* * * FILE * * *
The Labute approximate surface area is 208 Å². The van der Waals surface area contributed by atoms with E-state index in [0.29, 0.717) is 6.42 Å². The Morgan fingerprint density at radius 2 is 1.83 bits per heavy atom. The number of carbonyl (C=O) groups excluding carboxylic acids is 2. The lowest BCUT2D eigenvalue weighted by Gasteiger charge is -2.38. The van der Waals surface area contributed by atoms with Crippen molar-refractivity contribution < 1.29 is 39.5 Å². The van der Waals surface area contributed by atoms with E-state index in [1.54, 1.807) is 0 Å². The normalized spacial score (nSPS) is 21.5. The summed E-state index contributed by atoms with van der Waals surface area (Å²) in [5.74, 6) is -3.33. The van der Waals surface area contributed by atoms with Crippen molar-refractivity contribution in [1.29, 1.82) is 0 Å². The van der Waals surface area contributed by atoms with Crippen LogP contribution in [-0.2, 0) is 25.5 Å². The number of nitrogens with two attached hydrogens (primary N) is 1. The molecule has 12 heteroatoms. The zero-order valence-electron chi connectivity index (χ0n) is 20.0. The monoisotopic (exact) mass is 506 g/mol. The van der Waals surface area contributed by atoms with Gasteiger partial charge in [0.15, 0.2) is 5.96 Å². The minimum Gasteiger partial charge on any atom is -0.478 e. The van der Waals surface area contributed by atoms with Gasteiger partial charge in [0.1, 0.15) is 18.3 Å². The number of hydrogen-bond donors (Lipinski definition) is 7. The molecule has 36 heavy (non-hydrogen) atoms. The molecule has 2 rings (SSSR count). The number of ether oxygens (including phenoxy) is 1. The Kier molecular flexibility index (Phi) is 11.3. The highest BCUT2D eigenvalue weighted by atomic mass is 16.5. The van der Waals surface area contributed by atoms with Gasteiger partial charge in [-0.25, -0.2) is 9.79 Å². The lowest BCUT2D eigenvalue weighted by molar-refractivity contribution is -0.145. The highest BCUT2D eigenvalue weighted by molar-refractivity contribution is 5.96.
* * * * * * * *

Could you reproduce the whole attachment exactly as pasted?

The Labute approximate surface area is 208 Å². The van der Waals surface area contributed by atoms with E-state index in [0.29, 0.717) is 6.42 Å². The Morgan fingerprint density at radius 2 is 1.83 bits per heavy atom. The number of carbonyl (C=O) groups excluding carboxylic acids is 2. The lowest BCUT2D eigenvalue weighted by Gasteiger charge is -2.38. The van der Waals surface area contributed by atoms with Crippen molar-refractivity contribution < 1.29 is 39.5 Å². The van der Waals surface area contributed by atoms with E-state index in [1.54, 1.807) is 0 Å². The normalized spacial score (nSPS) is 21.5. The summed E-state index contributed by atoms with van der Waals surface area (Å²) in [5.74, 6) is -3.33. The van der Waals surface area contributed by atoms with Crippen molar-refractivity contribution in [1.29, 1.82) is 0 Å². The van der Waals surface area contributed by atoms with Crippen LogP contribution in [-0.2, 0) is 25.5 Å². The number of nitrogens with two attached hydrogens (primary N) is 1. The molecule has 12 heteroatoms. The zero-order valence-electron chi connectivity index (χ0n) is 20.0. The monoisotopic (exact) mass is 506 g/mol. The van der Waals surface area contributed by atoms with Gasteiger partial charge in [0.15, 0.2) is 5.96 Å². The minimum Gasteiger partial charge on any atom is -0.478 e. The van der Waals surface area contributed by atoms with Gasteiger partial charge in [0.1, 0.15) is 18.3 Å². The number of hydrogen-bond donors (Lipinski definition) is 7. The molecule has 36 heavy (non-hydrogen) atoms. The molecule has 2 rings (SSSR count). The number of ether oxygens (including phenoxy) is 1. The Kier molecular flexibility index (Phi) is 11.3. The highest BCUT2D eigenvalue weighted by atomic mass is 16.5. The van der Waals surface area contributed by atoms with Gasteiger partial charge in [-0.25, -0.2) is 9.79 Å². The lowest BCUT2D eigenvalue weighted by molar-refractivity contribution is -0.145. The highest BCUT2D eigenvalue weighted by molar-refractivity contribution is 5.96.